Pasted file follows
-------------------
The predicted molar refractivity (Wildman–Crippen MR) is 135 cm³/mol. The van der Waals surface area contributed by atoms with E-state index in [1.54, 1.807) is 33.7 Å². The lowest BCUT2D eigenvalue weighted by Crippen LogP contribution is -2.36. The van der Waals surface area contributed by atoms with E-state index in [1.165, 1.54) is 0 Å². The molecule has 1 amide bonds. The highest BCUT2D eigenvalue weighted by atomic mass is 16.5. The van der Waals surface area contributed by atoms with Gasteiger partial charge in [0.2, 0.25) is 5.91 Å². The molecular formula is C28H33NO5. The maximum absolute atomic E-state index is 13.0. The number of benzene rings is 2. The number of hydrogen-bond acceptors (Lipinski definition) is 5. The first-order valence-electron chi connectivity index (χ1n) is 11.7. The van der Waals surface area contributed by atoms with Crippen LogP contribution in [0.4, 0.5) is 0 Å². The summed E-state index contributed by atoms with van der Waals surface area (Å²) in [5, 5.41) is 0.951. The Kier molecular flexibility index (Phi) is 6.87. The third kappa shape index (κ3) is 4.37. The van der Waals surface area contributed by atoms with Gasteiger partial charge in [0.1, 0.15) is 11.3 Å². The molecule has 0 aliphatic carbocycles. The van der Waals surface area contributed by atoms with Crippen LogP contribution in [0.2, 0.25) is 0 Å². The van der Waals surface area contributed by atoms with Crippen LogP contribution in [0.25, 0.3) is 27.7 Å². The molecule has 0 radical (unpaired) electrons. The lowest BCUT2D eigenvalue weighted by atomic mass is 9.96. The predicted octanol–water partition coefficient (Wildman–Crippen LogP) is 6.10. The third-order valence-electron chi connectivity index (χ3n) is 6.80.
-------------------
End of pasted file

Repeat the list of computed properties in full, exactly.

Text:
The predicted molar refractivity (Wildman–Crippen MR) is 135 cm³/mol. The van der Waals surface area contributed by atoms with E-state index in [1.54, 1.807) is 33.7 Å². The lowest BCUT2D eigenvalue weighted by Crippen LogP contribution is -2.36. The van der Waals surface area contributed by atoms with E-state index in [1.165, 1.54) is 0 Å². The molecule has 1 amide bonds. The highest BCUT2D eigenvalue weighted by atomic mass is 16.5. The van der Waals surface area contributed by atoms with Gasteiger partial charge in [0.2, 0.25) is 5.91 Å². The molecular formula is C28H33NO5. The maximum absolute atomic E-state index is 13.0. The number of benzene rings is 2. The number of hydrogen-bond acceptors (Lipinski definition) is 5. The first-order valence-electron chi connectivity index (χ1n) is 11.7. The van der Waals surface area contributed by atoms with Crippen LogP contribution in [0.4, 0.5) is 0 Å². The summed E-state index contributed by atoms with van der Waals surface area (Å²) in [5, 5.41) is 0.951. The Kier molecular flexibility index (Phi) is 6.87. The third kappa shape index (κ3) is 4.37. The van der Waals surface area contributed by atoms with Gasteiger partial charge in [0.1, 0.15) is 11.3 Å². The molecule has 0 aliphatic carbocycles. The van der Waals surface area contributed by atoms with Crippen LogP contribution in [0.2, 0.25) is 0 Å². The van der Waals surface area contributed by atoms with Crippen LogP contribution in [0.25, 0.3) is 27.7 Å². The molecule has 0 radical (unpaired) electrons. The lowest BCUT2D eigenvalue weighted by atomic mass is 9.96. The predicted octanol–water partition coefficient (Wildman–Crippen LogP) is 6.10. The third-order valence-electron chi connectivity index (χ3n) is 6.80.